ENGL 392-402 / CIMS 392-402
Wednesday 2:00-5:00 PM
We will be engaging with an array of film and media texts and objects to understand the mutual entanglements of media and environment. Media Infrastructures like fiber optic cables are part of the environment and elements mined from the environment find themselves in digital media devices. In this course, we ask: In what ways does the environment shape media? How can we connect the aesthetics and politics of ecocinema? How are theories of viral media and microbial contagion related? How do human and animal bodies live in irradiated environments? How do vulnerable communities document their struggles against resource extractivism? The course is organized in three sections. In the first part, we will be engaging with mediated representations and visualizations of the environment including depictions of ecological disasters and GIS modeling of climate change. What can radiation detectors and mapping technologies tell us about the interaction between bodies and radiation? The second section shall deal with the environmental impact of media infrastructures such as the energy dynamics of data servers/cloud computing. Towards the end of the course, we examine ways of conceptualizing media as environment with a particular focus on media geology and media ecology as research methods to study media phenomena.
This course is a Ben Franklin Seminar.
Monday/Wednesday, 3:30 - 5:00 PM
In this course we will investigate some of the ethical issues that arise from our relationship with the environment. Topics may include : What are our responsibilities toward the environment, as individuals and as members of institutions? How do our responsibilities toward the environment relate to other ethical considerations? Do non-human animals/species/ecosystems have intrinsic value? What should conservationists conserve?
STSC 379 / HSOC 379
Tuesday/Thursday, 12 - 1:30 PM
This course considers human-animal relationships as they have developed over time. How have humans and animals co-evolved? How do humans think about animals and classify animals? Why is there a boundary between humans and other animals, and how is it defined and maintained? What do humans know about animals and how do they know it?
In particular, the course examines how the sites and knowledge about animals and human-animal relationships developed and changed within the fields of technology, medicine and science after the mid-19th century. How do animals become technologies? How do animal sciences and medicine emerge and evolve? We will consider topics such as pets, wildlife, work animals, zoo animals, war animals and lab animals; we will look at evolution, domestication, breeding, archeology, veterinary medicine, ethology, ecology, extinction and predation.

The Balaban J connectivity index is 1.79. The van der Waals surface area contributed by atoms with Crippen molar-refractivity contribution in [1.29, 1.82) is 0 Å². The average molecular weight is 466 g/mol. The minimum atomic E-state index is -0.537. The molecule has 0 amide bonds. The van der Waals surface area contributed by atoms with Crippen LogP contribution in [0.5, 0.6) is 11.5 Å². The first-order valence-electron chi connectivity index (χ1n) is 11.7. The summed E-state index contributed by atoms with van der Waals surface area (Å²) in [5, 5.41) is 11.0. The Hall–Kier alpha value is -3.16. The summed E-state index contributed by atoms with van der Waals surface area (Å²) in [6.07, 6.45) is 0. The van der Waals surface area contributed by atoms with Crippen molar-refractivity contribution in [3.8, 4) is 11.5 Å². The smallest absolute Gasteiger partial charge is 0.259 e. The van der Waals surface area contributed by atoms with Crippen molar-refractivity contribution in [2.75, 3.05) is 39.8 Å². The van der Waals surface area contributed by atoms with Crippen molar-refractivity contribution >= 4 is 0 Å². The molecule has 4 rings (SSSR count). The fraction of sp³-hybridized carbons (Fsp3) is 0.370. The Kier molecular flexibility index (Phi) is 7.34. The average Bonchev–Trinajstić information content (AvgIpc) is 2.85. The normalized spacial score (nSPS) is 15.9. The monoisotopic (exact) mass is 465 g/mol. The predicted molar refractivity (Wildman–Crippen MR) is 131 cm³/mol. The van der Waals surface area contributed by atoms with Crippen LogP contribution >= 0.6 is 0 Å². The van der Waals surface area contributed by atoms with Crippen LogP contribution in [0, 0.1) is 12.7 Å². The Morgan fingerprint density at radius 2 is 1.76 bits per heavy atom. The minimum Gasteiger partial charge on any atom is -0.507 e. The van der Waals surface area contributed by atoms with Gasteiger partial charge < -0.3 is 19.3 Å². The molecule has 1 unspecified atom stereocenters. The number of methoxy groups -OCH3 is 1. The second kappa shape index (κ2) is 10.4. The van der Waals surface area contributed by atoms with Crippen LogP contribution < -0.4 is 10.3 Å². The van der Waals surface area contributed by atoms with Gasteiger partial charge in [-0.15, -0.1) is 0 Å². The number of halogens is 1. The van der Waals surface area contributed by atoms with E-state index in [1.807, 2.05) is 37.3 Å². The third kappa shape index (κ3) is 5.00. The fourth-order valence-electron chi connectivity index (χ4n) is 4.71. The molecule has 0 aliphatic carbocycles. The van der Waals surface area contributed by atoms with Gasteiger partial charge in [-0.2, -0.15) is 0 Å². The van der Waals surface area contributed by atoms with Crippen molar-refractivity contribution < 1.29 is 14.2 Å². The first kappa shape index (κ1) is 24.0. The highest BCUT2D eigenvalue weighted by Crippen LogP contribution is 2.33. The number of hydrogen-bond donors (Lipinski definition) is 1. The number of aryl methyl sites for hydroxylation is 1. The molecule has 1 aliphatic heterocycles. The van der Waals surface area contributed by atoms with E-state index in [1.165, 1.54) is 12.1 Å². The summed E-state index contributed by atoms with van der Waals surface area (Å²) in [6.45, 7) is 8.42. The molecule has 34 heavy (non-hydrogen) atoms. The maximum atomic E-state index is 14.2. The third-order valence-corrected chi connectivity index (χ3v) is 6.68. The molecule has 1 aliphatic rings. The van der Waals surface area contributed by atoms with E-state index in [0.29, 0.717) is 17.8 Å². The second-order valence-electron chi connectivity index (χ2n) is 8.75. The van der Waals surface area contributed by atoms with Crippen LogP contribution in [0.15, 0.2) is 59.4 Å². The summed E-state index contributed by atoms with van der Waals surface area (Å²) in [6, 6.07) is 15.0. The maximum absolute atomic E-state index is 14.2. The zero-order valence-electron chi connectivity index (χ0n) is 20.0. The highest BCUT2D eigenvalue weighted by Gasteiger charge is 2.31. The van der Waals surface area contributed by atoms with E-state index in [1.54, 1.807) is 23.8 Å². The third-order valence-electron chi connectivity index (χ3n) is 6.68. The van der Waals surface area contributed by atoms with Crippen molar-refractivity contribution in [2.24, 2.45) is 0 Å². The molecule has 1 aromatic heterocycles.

Tuesday 1:30-4:30 PM
This course will explore one of the fundamental questions we face as humans: how do we bear witness to ourselves and to the world? How do we live and write with a sense of response-ability to one another? How does our writing grapple with traumatic histories that continue to shape our world and who we are in it? The very word “witnessing” contains a conundrum within it: it means both to give testimony, such as in a court of law, and to bear witness to something beyond understanding. In this class, we will explore both senses of the term “witness” as we study work by writers such as Harriet Jacobs, Paul Celan, M. NourbeSe Philip, Bhanu Kapil, Layli Long Soldier, Claudia Rankine, Juliana Spahr, and others that wrestles with how to be a witness to oneself and others during a time of ongoing war, colonialism, racism, climate change, and other disasters. Students are welcome in this class no matter what stage you are at with writing, and whether you write poetry or prose or plays or make other kinds of art. Regardless of your experience, in this class you’ll be considered an “author,” which in its definition also means a “witness.” We will examine and question what authorship can do in the world, and we will analyze and explore the fine lines among being a witness, a bystander, a participant, a spectator, and an ally. In this class you will critically analyze and write responses to class readings; you’ll do writing exercises related to the work we read; and you’ll complete (and be workshopped on) a portfolio of creative writing (and/or art) that bears witness to events that matter to you. This class also has an optional Academically Based Community Service (ABCS) component for students who choose to do community work during the semester (organized through the Netter Center or on your own) and write about that community work for this class.
This course fulfills Sector IV: Interdisciplinary Humanities and Social Sciences of the College's General Education Curriculum